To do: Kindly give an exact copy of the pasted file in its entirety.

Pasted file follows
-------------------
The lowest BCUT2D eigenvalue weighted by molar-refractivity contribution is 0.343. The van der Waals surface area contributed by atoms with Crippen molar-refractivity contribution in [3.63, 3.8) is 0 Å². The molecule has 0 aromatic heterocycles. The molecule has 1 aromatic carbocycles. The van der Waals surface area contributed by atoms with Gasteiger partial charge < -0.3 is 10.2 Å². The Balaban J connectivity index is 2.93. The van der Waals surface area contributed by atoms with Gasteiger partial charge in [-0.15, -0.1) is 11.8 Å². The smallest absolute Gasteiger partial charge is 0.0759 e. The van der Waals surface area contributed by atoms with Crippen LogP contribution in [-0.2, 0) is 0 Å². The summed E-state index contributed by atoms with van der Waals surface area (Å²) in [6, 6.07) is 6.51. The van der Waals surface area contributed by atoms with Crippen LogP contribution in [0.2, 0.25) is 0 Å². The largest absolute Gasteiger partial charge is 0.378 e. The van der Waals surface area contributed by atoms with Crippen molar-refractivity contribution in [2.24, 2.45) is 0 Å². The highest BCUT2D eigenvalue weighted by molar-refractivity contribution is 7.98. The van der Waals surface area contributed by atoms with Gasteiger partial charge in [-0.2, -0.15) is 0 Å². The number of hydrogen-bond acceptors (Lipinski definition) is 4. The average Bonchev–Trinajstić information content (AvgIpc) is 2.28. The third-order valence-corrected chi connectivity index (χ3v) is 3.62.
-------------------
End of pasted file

The lowest BCUT2D eigenvalue weighted by molar-refractivity contribution is 0.343. The van der Waals surface area contributed by atoms with Crippen molar-refractivity contribution in [3.63, 3.8) is 0 Å². The molecule has 0 aromatic heterocycles. The molecule has 1 aromatic carbocycles. The van der Waals surface area contributed by atoms with Gasteiger partial charge < -0.3 is 10.2 Å². The Balaban J connectivity index is 2.93. The van der Waals surface area contributed by atoms with Gasteiger partial charge in [-0.15, -0.1) is 11.8 Å². The smallest absolute Gasteiger partial charge is 0.0759 e. The van der Waals surface area contributed by atoms with Crippen LogP contribution in [-0.2, 0) is 0 Å². The summed E-state index contributed by atoms with van der Waals surface area (Å²) in [6, 6.07) is 6.51. The van der Waals surface area contributed by atoms with Crippen LogP contribution in [0.2, 0.25) is 0 Å². The largest absolute Gasteiger partial charge is 0.378 e. The van der Waals surface area contributed by atoms with Crippen molar-refractivity contribution in [2.24, 2.45) is 0 Å². The highest BCUT2D eigenvalue weighted by molar-refractivity contribution is 7.98. The van der Waals surface area contributed by atoms with Gasteiger partial charge in [-0.2, -0.15) is 0 Å². The number of hydrogen-bond acceptors (Lipinski definition) is 4. The average Bonchev–Trinajstić information content (AvgIpc) is 2.28. The third-order valence-corrected chi connectivity index (χ3v) is 3.62.